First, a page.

Storm of Steel Paper

1286 WordsNov 4, 20136 Pages
Question #1: Should Junger 's Account Be Considered A "Pro" or "Anti" War Book? October 11, 2013 This essay will try to answer the question: should Ernst Junger’s book “Storm of Steel” narrative describing his personal experiences during his service in German Army on Western Front of WW1 be consider anti or pro war? In order to answer this question it is first important to determine the fraises “pro-war” and “anti-war”. The term “pro-war” describes an attitude in which war is desired, necessary or justifiable. The term “anti-war” describes the opposite; war is viewed as immoral and is generally opposed and condemned. This paper will argue that there are grounds in the book to support both proposition.…show more content…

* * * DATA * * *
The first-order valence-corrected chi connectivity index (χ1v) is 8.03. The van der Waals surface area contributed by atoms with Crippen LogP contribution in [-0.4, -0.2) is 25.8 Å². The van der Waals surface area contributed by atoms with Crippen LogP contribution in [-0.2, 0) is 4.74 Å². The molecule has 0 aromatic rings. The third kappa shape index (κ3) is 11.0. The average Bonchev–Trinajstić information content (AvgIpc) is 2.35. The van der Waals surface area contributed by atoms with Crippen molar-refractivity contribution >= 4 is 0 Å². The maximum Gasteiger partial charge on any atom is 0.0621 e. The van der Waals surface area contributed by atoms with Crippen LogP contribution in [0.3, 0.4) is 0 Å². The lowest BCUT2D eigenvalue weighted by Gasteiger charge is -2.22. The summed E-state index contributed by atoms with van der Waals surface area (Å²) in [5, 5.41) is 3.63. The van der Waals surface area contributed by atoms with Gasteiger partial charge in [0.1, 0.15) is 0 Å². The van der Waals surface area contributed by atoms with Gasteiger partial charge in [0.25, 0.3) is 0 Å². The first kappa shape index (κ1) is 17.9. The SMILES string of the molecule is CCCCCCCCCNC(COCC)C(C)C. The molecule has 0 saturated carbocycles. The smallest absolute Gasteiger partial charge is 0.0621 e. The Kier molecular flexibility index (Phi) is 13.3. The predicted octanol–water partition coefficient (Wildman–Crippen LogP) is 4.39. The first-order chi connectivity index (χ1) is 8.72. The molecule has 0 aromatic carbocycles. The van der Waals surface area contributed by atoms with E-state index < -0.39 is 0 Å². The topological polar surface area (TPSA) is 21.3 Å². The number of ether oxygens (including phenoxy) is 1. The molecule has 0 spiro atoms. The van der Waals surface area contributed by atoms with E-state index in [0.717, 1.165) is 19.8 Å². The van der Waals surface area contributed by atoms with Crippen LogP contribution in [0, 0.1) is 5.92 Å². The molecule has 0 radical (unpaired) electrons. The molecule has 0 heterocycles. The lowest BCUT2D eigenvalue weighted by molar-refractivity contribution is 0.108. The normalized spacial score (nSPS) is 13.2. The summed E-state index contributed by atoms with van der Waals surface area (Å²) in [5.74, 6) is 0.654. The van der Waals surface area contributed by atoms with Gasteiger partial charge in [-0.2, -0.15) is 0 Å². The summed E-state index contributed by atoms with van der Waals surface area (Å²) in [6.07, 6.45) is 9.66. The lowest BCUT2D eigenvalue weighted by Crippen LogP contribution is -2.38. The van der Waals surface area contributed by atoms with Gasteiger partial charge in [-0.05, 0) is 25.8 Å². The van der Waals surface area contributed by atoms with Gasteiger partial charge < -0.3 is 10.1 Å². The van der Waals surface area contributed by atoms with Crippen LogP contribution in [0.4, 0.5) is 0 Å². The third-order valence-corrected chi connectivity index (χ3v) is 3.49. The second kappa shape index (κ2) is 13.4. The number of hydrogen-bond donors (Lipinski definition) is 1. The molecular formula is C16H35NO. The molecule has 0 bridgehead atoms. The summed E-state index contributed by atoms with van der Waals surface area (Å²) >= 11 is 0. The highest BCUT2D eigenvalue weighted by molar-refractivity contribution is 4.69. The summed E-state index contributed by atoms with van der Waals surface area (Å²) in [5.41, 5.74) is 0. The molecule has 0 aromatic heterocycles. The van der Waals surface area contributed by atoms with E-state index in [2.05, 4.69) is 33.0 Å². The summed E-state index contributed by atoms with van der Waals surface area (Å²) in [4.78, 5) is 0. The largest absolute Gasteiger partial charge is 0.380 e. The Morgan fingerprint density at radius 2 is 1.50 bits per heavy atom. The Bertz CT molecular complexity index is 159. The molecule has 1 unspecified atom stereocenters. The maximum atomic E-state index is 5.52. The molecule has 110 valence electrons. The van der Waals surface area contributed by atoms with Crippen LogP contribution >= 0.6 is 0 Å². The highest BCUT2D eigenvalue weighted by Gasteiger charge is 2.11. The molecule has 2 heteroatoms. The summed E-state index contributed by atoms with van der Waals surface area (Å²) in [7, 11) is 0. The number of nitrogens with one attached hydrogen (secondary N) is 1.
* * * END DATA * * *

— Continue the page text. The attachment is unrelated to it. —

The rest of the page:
The book is also full of descriptions of the immense destruction cause by war, of description of pain and hardships suffered by ordinary soldiers as well as civilian populations. Referring to a French territory Flanders on which most of the war on the western front had taken place Junger says, “May God permit this splendid country, which has so often in history been a battlefield for warring armies, to rise again from this war with its old quality intact” 7 Junger wishes for the territory to return to the way it was before the war. In doing so he acknowledges the immense destruction that war carries and would prefer if this were not the case. For this reason this statement could easily be considered anti-war. In another place he is talking about the impact the war has on individual soldier, “Sad thoughts are apt to sneak up on the warrior in such locale, when he thinks of those who only recently led their lives in tranquility” 8 This also expresses an anti-war sentiment as he admits to the destruction of other people lives and the impact that it has on him as a soldier. There are many more examples in the book that they are definitely expressing anti-war sentiments. “The state, which relives us of our responsibility, cannot take away our remorse; and we must exercise it. Sorrow, regret, pursued
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